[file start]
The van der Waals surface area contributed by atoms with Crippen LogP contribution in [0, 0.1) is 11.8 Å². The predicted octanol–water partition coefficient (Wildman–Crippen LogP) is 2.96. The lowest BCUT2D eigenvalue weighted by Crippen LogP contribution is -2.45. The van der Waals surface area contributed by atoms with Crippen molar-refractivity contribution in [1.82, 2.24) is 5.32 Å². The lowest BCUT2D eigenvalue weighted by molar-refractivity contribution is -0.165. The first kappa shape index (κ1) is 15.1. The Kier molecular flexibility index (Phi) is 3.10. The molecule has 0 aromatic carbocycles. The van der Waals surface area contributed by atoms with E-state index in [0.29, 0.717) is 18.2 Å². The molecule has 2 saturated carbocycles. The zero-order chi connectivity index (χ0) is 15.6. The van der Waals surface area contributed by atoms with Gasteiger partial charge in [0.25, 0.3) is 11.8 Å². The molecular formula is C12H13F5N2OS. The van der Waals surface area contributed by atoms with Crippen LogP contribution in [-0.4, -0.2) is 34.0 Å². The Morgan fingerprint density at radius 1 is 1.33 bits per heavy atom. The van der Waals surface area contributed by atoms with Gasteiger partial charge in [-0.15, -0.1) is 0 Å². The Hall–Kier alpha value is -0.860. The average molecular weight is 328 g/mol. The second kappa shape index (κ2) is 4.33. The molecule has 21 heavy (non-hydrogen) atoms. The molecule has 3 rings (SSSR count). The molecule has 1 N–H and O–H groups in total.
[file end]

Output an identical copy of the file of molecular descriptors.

The van der Waals surface area contributed by atoms with Crippen LogP contribution in [0, 0.1) is 11.8 Å². The predicted octanol–water partition coefficient (Wildman–Crippen LogP) is 2.96. The lowest BCUT2D eigenvalue weighted by Crippen LogP contribution is -2.45. The van der Waals surface area contributed by atoms with Crippen molar-refractivity contribution in [1.82, 2.24) is 5.32 Å². The lowest BCUT2D eigenvalue weighted by molar-refractivity contribution is -0.165. The first kappa shape index (κ1) is 15.1. The Kier molecular flexibility index (Phi) is 3.10. The molecule has 0 aromatic carbocycles. The van der Waals surface area contributed by atoms with E-state index in [0.29, 0.717) is 18.2 Å². The molecule has 2 saturated carbocycles. The zero-order chi connectivity index (χ0) is 15.6. The van der Waals surface area contributed by atoms with Gasteiger partial charge in [0.25, 0.3) is 11.8 Å². The molecular formula is C12H13F5N2OS. The van der Waals surface area contributed by atoms with Crippen LogP contribution in [-0.4, -0.2) is 34.0 Å². The Morgan fingerprint density at radius 1 is 1.33 bits per heavy atom. The van der Waals surface area contributed by atoms with Gasteiger partial charge in [-0.15, -0.1) is 0 Å². The Hall–Kier alpha value is -0.860. The average molecular weight is 328 g/mol. The second kappa shape index (κ2) is 4.33. The molecule has 21 heavy (non-hydrogen) atoms. The molecule has 3 rings (SSSR count). The molecule has 1 N–H and O–H groups in total.